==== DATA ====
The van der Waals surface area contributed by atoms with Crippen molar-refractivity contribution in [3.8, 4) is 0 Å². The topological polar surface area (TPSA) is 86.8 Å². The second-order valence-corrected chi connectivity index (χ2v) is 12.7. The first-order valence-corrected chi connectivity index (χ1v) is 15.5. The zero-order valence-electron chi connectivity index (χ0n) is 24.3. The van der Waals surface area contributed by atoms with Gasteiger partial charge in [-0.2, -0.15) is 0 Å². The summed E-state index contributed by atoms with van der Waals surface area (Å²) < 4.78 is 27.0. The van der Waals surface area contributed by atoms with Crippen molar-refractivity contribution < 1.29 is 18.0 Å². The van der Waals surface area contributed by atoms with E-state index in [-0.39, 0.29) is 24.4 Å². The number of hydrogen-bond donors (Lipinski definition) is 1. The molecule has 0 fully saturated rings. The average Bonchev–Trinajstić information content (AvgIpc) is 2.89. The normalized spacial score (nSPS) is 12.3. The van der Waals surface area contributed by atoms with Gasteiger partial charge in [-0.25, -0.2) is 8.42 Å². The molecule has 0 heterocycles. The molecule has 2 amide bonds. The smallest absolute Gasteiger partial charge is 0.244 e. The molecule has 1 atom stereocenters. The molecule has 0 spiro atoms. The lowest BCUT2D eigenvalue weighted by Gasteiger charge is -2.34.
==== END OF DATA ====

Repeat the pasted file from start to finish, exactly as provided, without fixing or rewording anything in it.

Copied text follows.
The van der Waals surface area contributed by atoms with Crippen molar-refractivity contribution in [3.8, 4) is 0 Å². The topological polar surface area (TPSA) is 86.8 Å². The second-order valence-corrected chi connectivity index (χ2v) is 12.7. The first-order valence-corrected chi connectivity index (χ1v) is 15.5. The zero-order valence-electron chi connectivity index (χ0n) is 24.3. The van der Waals surface area contributed by atoms with Gasteiger partial charge in [-0.2, -0.15) is 0 Å². The summed E-state index contributed by atoms with van der Waals surface area (Å²) < 4.78 is 27.0. The van der Waals surface area contributed by atoms with Crippen molar-refractivity contribution < 1.29 is 18.0 Å². The van der Waals surface area contributed by atoms with E-state index in [-0.39, 0.29) is 24.4 Å². The number of hydrogen-bond donors (Lipinski definition) is 1. The molecule has 0 fully saturated rings. The average Bonchev–Trinajstić information content (AvgIpc) is 2.89. The normalized spacial score (nSPS) is 12.3. The van der Waals surface area contributed by atoms with Gasteiger partial charge in [-0.25, -0.2) is 8.42 Å². The molecule has 0 heterocycles. The molecule has 2 amide bonds. The smallest absolute Gasteiger partial charge is 0.244 e. The molecule has 1 atom stereocenters. The molecule has 0 spiro atoms. The lowest BCUT2D eigenvalue weighted by Gasteiger charge is -2.34.